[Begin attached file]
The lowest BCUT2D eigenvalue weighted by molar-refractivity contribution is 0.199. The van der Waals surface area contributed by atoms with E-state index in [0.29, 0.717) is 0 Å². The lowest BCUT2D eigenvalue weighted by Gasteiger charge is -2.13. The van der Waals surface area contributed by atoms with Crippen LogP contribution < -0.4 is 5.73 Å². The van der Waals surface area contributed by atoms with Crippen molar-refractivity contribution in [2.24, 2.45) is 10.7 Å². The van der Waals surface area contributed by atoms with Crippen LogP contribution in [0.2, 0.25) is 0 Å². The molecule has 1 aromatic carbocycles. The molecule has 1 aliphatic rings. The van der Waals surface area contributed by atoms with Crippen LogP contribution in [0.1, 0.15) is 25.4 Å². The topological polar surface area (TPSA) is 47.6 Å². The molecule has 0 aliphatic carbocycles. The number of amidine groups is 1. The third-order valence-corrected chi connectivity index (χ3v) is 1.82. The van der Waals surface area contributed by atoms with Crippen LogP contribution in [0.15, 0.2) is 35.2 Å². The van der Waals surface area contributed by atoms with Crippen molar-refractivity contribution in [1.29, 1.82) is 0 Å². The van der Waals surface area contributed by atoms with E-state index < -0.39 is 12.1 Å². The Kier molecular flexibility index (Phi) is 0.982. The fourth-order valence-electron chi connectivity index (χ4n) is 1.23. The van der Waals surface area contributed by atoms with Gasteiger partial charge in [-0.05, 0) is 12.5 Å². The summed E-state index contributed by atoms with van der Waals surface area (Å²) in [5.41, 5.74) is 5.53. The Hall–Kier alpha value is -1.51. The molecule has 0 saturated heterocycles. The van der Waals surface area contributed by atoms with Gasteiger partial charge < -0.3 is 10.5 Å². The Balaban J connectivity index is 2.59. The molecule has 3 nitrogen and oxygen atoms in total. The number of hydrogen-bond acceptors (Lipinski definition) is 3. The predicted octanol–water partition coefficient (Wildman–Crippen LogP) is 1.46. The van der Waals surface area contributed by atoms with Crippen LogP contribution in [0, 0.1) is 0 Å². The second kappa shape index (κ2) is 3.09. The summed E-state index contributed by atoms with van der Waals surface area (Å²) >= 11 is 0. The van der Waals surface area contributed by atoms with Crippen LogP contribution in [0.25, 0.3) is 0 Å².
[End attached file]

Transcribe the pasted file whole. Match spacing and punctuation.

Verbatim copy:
The lowest BCUT2D eigenvalue weighted by molar-refractivity contribution is 0.199. The van der Waals surface area contributed by atoms with E-state index in [0.29, 0.717) is 0 Å². The lowest BCUT2D eigenvalue weighted by Gasteiger charge is -2.13. The van der Waals surface area contributed by atoms with Crippen LogP contribution < -0.4 is 5.73 Å². The van der Waals surface area contributed by atoms with Crippen molar-refractivity contribution in [2.24, 2.45) is 10.7 Å². The van der Waals surface area contributed by atoms with Crippen LogP contribution in [0.2, 0.25) is 0 Å². The molecule has 1 aromatic carbocycles. The molecule has 1 aliphatic rings. The van der Waals surface area contributed by atoms with Crippen LogP contribution in [0.1, 0.15) is 25.4 Å². The topological polar surface area (TPSA) is 47.6 Å². The molecule has 0 aliphatic carbocycles. The number of amidine groups is 1. The third-order valence-corrected chi connectivity index (χ3v) is 1.82. The van der Waals surface area contributed by atoms with Crippen LogP contribution in [0.15, 0.2) is 35.2 Å². The van der Waals surface area contributed by atoms with Crippen molar-refractivity contribution in [1.29, 1.82) is 0 Å². The van der Waals surface area contributed by atoms with E-state index < -0.39 is 12.1 Å². The Kier molecular flexibility index (Phi) is 0.982. The fourth-order valence-electron chi connectivity index (χ4n) is 1.23. The van der Waals surface area contributed by atoms with Gasteiger partial charge in [-0.05, 0) is 12.5 Å². The summed E-state index contributed by atoms with van der Waals surface area (Å²) in [5.41, 5.74) is 5.53. The Hall–Kier alpha value is -1.51. The molecule has 0 saturated heterocycles. The van der Waals surface area contributed by atoms with Gasteiger partial charge < -0.3 is 10.5 Å². The Balaban J connectivity index is 2.59. The molecule has 3 nitrogen and oxygen atoms in total. The number of hydrogen-bond acceptors (Lipinski definition) is 3. The predicted octanol–water partition coefficient (Wildman–Crippen LogP) is 1.46. The van der Waals surface area contributed by atoms with Crippen LogP contribution in [0, 0.1) is 0 Å². The second kappa shape index (κ2) is 3.09. The summed E-state index contributed by atoms with van der Waals surface area (Å²) >= 11 is 0. The van der Waals surface area contributed by atoms with Crippen LogP contribution in [0.25, 0.3) is 0 Å².